By Robert C. Khayat
It was my privilege to serve as chancellor of the University of Mississippi for fourteen years. During that time, I had remarkable opportunities to meet thousands of wonderful people, visit most parts of our nation, observe first-hand the challenges and opportunities we confront individually and as a society, and to begin to understand the complexities of our lives.
In the weeks ahead, I will attempt to introduce you to some of the remarkable people I met, share with you experiences that I had as a result of the office I held, and, perhaps, make you smile or maybe cry.
The word “privilege” is one that I use often, because I am constantly aware of the gifts we share as Americans. Frequently, I have asked random selections of people what they value and cherish most as Americans. Without exception, the answer is freedom.
Not only the First Amendment freedoms of assembly, speech, religion, press and petition, but the freedom to move about as we wish, to go fishing or to the library if we choose. I am going to try to avoid fussing at you or at myself, but I am going to urge all of us to not forget, in fact to actively remember and talk about our privileges –– beginning with freedom.
It seems that a presidential campaign places more emphasis on what is wrong rather than what is right about America. There is no doubt that we face serious issues at home and across the world, but our history teaches us that we have repeatedly confronted and conquered economic distress (The Great Depression), war (WWI, WWII, as well as Korea, Vietnam and now the Middle East), social unrest (the 1960s and ‘70s), disaster (Katrina and the Dust Bowl), major changers in social and physical structures (the Civil Rights Movement and interstate highways), and this list could continue. The point I wish to make is that it is within our power and ability to manage contemporary challenges.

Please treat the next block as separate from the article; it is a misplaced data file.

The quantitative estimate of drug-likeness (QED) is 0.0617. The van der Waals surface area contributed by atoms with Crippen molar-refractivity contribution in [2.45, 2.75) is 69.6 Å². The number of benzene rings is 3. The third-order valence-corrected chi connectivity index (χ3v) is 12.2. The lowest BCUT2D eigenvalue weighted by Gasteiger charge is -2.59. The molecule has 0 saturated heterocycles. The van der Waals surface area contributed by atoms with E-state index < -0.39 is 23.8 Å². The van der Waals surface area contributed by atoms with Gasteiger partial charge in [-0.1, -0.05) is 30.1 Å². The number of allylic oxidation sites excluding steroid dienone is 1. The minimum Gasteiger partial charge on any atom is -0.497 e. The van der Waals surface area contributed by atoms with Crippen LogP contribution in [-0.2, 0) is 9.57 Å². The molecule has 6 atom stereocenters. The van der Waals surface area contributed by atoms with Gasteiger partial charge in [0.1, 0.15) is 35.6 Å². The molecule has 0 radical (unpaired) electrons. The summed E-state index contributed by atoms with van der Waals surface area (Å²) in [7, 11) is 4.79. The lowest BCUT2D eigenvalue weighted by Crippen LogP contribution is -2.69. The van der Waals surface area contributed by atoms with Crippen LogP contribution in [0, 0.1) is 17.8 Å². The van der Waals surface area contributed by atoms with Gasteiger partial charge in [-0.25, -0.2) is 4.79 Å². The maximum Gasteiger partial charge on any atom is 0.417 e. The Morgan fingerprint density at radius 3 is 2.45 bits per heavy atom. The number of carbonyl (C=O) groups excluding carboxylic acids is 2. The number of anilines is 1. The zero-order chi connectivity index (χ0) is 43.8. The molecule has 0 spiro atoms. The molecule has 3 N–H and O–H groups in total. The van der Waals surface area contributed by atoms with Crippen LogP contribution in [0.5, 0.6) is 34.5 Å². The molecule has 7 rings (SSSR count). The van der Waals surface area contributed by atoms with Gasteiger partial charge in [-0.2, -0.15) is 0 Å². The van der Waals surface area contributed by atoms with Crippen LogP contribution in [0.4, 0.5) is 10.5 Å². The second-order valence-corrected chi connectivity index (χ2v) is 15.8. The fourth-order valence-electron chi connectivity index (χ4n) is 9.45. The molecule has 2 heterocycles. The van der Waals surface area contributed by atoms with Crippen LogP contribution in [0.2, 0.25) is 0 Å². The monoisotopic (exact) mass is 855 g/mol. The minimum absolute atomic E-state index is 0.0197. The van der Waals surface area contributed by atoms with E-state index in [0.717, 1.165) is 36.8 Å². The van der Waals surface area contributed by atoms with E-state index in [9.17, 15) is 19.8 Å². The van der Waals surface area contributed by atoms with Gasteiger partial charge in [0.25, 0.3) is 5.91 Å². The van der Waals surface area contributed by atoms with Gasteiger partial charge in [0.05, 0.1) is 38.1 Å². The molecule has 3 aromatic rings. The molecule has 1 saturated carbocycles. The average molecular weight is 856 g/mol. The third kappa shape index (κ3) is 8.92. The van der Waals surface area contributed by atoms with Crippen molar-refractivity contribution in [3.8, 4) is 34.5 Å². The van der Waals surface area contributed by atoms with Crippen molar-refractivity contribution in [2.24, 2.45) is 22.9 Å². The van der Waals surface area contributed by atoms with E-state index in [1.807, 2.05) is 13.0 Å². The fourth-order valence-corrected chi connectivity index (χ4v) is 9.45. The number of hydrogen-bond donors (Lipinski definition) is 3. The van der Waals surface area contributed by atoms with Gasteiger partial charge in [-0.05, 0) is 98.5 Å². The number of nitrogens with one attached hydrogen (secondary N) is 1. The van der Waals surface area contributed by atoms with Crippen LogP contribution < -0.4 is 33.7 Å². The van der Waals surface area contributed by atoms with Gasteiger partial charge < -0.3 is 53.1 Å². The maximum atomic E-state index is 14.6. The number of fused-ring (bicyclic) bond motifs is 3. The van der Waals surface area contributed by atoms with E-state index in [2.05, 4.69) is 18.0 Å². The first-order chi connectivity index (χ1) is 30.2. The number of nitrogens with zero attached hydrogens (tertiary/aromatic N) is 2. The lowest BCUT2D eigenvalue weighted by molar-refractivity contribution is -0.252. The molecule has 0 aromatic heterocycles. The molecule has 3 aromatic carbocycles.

To do so, we must find ways to reach middle ground in our public discourse. The current gridlock most evident at the national level is in fact found locally as well. The freedoms we enjoy are founded on the belief that thoughtful people will rationally disagree and seek good-faith resolution of even the most divisive issues.
As chancellor, I participated in a number of highly emotional discussions where all of us found it difficult to maintain our composure, listen to and hear those with whom we disagreed, and keep our focus on the question: What is best for the university—our students, faculty, staff and the public we serve? An easy trap is to not hear those who disagree with you and fail to see that there are probably at least two sides to every disagreement.
So often, those of us on the outside of a public discussion do not have adequate (or accurate) information on which to make a decision or perhaps even have an opinion. I learned as chancellor if I would listen to those who disagreed with me, I almost always softened my attitude and frequently modified any decisions that were mine to make. Of course, the difficulty is always finding the “sweet spot” of balance that is so critical in all we do.
I have intentionally avoided specific examples of some of the challenges that were part of the life of the university, the state or nation. Because of my experience as chancellor, I am probably qualified to discuss matters of concern of the university and plan to do so. However, items on the national agenda demand a lot more accurate information ––facts–– than are available to those of us in the general population. By taking this approach, I am adhering to one of the lessons I learned as chancellor–Do not speak or write unless you know the facts.
The Sweet Spot
By Robert C. Khayat